Does Pakistan’s nuclear doctrine stand vindicated post-Pulwama?

By M Waqas Jan

Earlier this week on May 28, Pakistan marked more than two decades of technological prowess since successfully harnessing nuclear weapons capability. Termed as the’ Day of Greatness’ (Youm e Takbir), the occasion is meant to symbolize the country’s resolve and determination in indigenously developing advanced nuclear research and technology. Furthermore, it also commemorates the achievement of setting up the entire framework of strategic nuclear deterrence in South Asia, with respect to its arch-rival India. As a result this day symbolizes one of the defining hallmarks of the Pakistani state’s self-purported identity as a nuclear power. This in turn holds important implications for how this idea is projected inwardly to its own citizens as part of instilling a sense of patriotism and national identity, as well as being projected outwardly to its friends and foes within the wider international community. 

In light of the recent escalation of hostilities between India and Pakistan following the Pulwama attacks however, this year’s commemoration of Youm e Takbir carry added implications to Pakistan’ nuclear posture as direct result of the heightened geo-political tensions pervading throughout the region. While the immediate threat of war following history’s first aerial dogfight between two nuclear powers has largely subsided, there still remains a pervasive atmosphere of jingoistic sabre-rattling between India and Pakistan. These hostilities have been driven to a large extent by the BJP’s anti-Pakistan rhetoric, which has been on clear display throughout the party’s re-election bid in the recently completed Indian elections. While initially considered by Pakistan to be directed more towards a domestic audience of Indian voters, this rhetoric has been further reinforced by the Indian state’s own nuclear posture as evident in the previous week’s test launch of its Brahmos cruise missile.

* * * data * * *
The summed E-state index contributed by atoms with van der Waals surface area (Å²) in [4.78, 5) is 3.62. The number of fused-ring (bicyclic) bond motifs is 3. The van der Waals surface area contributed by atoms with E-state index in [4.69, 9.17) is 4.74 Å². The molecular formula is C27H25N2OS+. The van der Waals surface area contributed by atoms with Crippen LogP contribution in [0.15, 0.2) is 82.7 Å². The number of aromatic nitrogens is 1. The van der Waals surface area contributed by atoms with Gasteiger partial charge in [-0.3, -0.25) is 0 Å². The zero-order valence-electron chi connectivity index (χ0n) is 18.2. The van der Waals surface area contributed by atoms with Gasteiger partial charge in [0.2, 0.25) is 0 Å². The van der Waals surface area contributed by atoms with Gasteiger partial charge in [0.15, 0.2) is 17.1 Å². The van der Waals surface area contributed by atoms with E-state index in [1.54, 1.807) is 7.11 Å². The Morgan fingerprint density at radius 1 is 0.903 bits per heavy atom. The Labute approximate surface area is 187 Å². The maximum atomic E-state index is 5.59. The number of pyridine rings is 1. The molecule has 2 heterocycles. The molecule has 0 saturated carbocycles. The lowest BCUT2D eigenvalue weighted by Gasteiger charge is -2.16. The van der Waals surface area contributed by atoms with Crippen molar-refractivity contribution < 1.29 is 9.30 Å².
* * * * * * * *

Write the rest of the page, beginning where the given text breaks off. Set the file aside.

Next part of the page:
The test which has been publicized by India as a successful air-to ground launch of the ‘world’s fastest cruise missile’ has been apparently carried out to showcase India’s enhanced airstrike capabilities. Highlighting the enhanced precision and greater penetration capabilities of this particular weapons system, this test can be seen as a continuation of India’s shift towards employing a ‘counterforce’ doctrine that is premised on creating greater space for a limited military engagement, particularly with a view towards Pakistan. Hence, taken within the context of the purported ‘surgical strikes’ that the Indian Air Force had attempted to carry out within Pakistan back in February, the latest Brahmos test indicates the same kind of nuclear posturing that has come to be expected from India’s strategic planners over the last decade.